Climate change could supercharge the powerful storms often hailed for bringing drought-busting rains to California.
The storms, called atmospheric rivers, are long stretches of water vapor that “flow” from the tropics up to the West Coast. In California, they can deliver up to half of the state’s annual precipitation in just 10 to 15 days, and cause floods and landslides. Sometimes, the deluges from atmospheric rivers can do ecological damage, too.
A new study describes how a series of atmospheric rivers in the winter of 2010-2011 contributed to a die-off in the San Francisco Bay’s struggling oyster population. The findings, published in the journal Proceedings of the Royal Society B, are the first to demonstrate the ecological impacts of the storms — an example of the extreme climatic events expected to increase in size and frequency with climate change.
In California, climate models project that both intense droughts and floods, linked to strengthening El Nino and La Nina events, will increase by 50 percent by the end of the century. The reasoning is warmer air has an increased capacity to store moisture and energy, which could be unleashed in the form of bigger storms.
While some ecological effects of climate change have been well-documented — such as higher temperatures driving range shifts in plants and animal species — the impacts of extreme weather have proved difficult to study because of their unpredictable nature. However, scientists may have seen a preview of what’s to come over five years ago.
On March 16, 2011, torrents of freshwater discharged into the San Francisco Bay from the Sacramento-San Joaquin River Delta. At its peak, 220,000 cubic feet of water rushed into the bay per second. The influx coincided with a drop in the Bay’s salinity, which proved catastrophic for the little Olympia oyster.
A previous study tested the range of environmental conditions — such as air and water temperature, acidity, dissolved oxygen and salinity — in which oysters can survive.
Oysters match their internal body salinity with their external environment — when the surrounding water gets less salty, they seal themselves up. They can stay this way for about eight days, until they asphyxiate or build up too much waste in their bodies.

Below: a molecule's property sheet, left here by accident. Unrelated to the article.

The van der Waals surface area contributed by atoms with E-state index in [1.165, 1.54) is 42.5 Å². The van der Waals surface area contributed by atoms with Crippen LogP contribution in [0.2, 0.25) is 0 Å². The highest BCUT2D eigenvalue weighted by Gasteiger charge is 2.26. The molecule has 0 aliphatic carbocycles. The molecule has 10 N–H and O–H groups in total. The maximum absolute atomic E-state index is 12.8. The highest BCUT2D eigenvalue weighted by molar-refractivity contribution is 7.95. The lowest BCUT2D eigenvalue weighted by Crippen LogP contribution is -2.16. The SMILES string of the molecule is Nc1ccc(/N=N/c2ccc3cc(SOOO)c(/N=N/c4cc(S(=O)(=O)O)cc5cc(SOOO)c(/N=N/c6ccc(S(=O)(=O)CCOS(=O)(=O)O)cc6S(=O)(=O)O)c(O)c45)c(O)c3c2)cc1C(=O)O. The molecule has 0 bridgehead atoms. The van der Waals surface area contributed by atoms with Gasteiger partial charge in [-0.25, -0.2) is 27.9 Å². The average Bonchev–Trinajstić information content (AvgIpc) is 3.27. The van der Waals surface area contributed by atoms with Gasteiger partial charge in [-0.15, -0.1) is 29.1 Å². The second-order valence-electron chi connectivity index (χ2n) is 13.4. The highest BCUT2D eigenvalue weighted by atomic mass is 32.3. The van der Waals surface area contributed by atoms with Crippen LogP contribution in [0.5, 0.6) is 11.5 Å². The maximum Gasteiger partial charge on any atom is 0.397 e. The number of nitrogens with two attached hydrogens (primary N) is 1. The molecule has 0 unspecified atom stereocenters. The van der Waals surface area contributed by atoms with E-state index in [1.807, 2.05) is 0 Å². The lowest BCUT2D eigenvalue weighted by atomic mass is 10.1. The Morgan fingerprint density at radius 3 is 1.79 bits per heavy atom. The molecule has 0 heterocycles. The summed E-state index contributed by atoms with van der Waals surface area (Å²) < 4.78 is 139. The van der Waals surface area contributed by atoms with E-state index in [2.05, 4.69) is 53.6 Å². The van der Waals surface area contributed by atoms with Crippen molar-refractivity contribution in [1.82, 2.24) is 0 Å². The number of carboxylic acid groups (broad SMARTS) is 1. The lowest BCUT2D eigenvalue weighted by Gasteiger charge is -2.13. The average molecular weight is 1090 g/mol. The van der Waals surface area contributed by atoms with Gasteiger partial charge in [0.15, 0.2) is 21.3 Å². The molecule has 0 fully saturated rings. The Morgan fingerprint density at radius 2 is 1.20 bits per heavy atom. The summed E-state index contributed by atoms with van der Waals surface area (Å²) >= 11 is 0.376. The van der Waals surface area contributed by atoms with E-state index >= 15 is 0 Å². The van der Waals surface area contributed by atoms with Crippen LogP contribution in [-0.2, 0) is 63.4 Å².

Before the deluge, China Camp State Park was home to one of the most abundant populations of the mollusks in the northern San Francisco Bay, with about 180 oysters per square foot stuck to the shoreline and below the tide. (That’s 30 times more oysters than in the second-most populated site.)
The numerous China Camp oysters likely provided other populations around the Bay with “recruits” — larval oysters that float through the water until they find a hard surface to latch onto and grow.
In the 1850s, the booming population along the West Coast — especially in San Francisco — could not get enough of the little oysters, which have a coppery taste compared with the shellfish often served in restaurants today.
Around the late 1800s or early 1900s, the fishery collapsed, and people began farming Pacific oysters introduced from Asia. The West Coast’s only native oyster species, the once-abundant bivalve has struggled to recover since.
For many years, the San Francisco Bay has been the site of ambitious oyster restoration projects. Government agencies and environmental groups hope the filter-feeding, reef-building bivalves could protect the shoreline from erosion and sea level rise, as well as reinvigorate the underwater ecosystem.
But the study suggests that more trouble could be in store for the diminutive Olympia oyster as climate change threatens to bring supercharged precipitation events to Northern California.
The March 2011 event wasn’t the biggest freshwater discharge into the bay — storms in January 1997 and January 2006 dumped 16,000 and 10,000 cubic meters per second into the bay, respectively. Although oyster data from that time is sparse, surveys found a relatively abundant population at China Camp in 2003. A November 2006 count found no living oysters, but many shells belonging to the dead mollusks.